How Colgate, the Famous Minty Goop, Found Its Way Onto Your Toothbrush

Helping Americans achieve romantic success for 141 years

Sometime around 1892, a Connecticut dentist named Washington Sheffield—who'd introduced toothpaste to America in 1850—received a letter from his son, Lucius. While studying art in Paris, Lucius had watched realist painters squeezing their oils out of tin tubes and thought the container would be a novel way for his father to package his own product. The dentist agreed and began selling his Doctor Sheffield's Crème Dentifrice in tubes.

It's a great story of American innovation, and the reason nobody much remembers it is because, four years after Sheffield's dispenser debuted, a more established brand of toothpaste out of New York adopted the tube. That brand was Colgate. 

Photo: Nick Ferrari

While Procter & Gamble's Crest is the category leader—with a 34.2 percent share of the market, per Euromonitor—Colgate toothpaste, from Colgate-Palmolive, is the brand that has stood the test of time. 

As New York dentist and media personality Thomas Connelly points out, toothpaste isn't much of a differentiated category. "It's a staple, it's habitual, and there are not a whole lot of benefits to changing," he noted. So why do people keep reaching for that red and white tube—to the tune of $314 million last year?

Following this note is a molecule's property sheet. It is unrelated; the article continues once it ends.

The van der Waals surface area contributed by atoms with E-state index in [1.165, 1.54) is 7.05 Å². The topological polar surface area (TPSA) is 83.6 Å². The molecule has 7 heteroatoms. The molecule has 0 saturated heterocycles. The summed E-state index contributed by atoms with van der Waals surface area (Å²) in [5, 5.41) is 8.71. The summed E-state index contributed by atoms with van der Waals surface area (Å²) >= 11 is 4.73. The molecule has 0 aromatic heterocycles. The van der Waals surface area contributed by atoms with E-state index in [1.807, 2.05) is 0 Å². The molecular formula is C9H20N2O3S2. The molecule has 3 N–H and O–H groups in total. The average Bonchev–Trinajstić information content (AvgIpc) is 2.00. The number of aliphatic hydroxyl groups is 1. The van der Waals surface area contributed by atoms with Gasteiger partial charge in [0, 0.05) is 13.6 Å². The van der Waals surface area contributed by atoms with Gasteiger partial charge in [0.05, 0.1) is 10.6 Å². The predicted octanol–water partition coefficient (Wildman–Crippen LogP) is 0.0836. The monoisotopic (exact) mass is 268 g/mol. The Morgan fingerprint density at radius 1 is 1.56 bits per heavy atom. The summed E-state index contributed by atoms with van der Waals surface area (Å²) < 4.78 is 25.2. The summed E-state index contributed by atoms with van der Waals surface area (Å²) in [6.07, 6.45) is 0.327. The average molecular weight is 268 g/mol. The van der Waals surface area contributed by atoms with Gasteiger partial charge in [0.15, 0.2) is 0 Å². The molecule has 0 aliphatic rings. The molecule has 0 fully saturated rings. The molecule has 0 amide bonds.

It's part timing, part marketing. Though challenger brands have chipped away at its dominance, Colgate has never surrendered the advantages that come with being first to market. (Samuel Colgate began selling his toothpaste in jars in 1873.) "It's the law of first in," said Adam Padilla, founder of consultancy BrandFire. "Colgate was the first, and they originated the tube. Once you have that foothold, you are the immovable piece that everyone else reacts to." Colgate didn't just popularize the tube—in 1908, it also added a rectangular opening that forced the paste out in a ribbon shape, a simple innovation that let Colgate position itself as the "ribbon dental cream" for years.

But innovation has also hurt Colgate. In 1955, when P&G introduced Crest—fortified with a magical ingredient called fluoride—it immediately bit off 10 percent of the market and, starting in 1960, would lead the category for the next three decades. (Colgate would finally add fluoride in 1968.)

Still, Colgate is seen as the stalwart brand, the inevitable brand, the family brand of toothpaste. And that's no accident. Because parents tend to introduce their kids to toothpaste and because adults usually buy the brands they remember from childhood, Colgate continues to enjoy a kind of pass-down popularity that's difficult to efface, Padilla pointed out.

"When you teach your kids, 'Daddy says use Colgate,' they'll stay with the brand," he said. "Once you're in there, you have that recognition. Attach 100 years of longevity to that and you're immovable." 


@UpperEastRob Robert Klara is a senior editor, brands at Adweek, where he specializes in covering the evolution and impact of brands.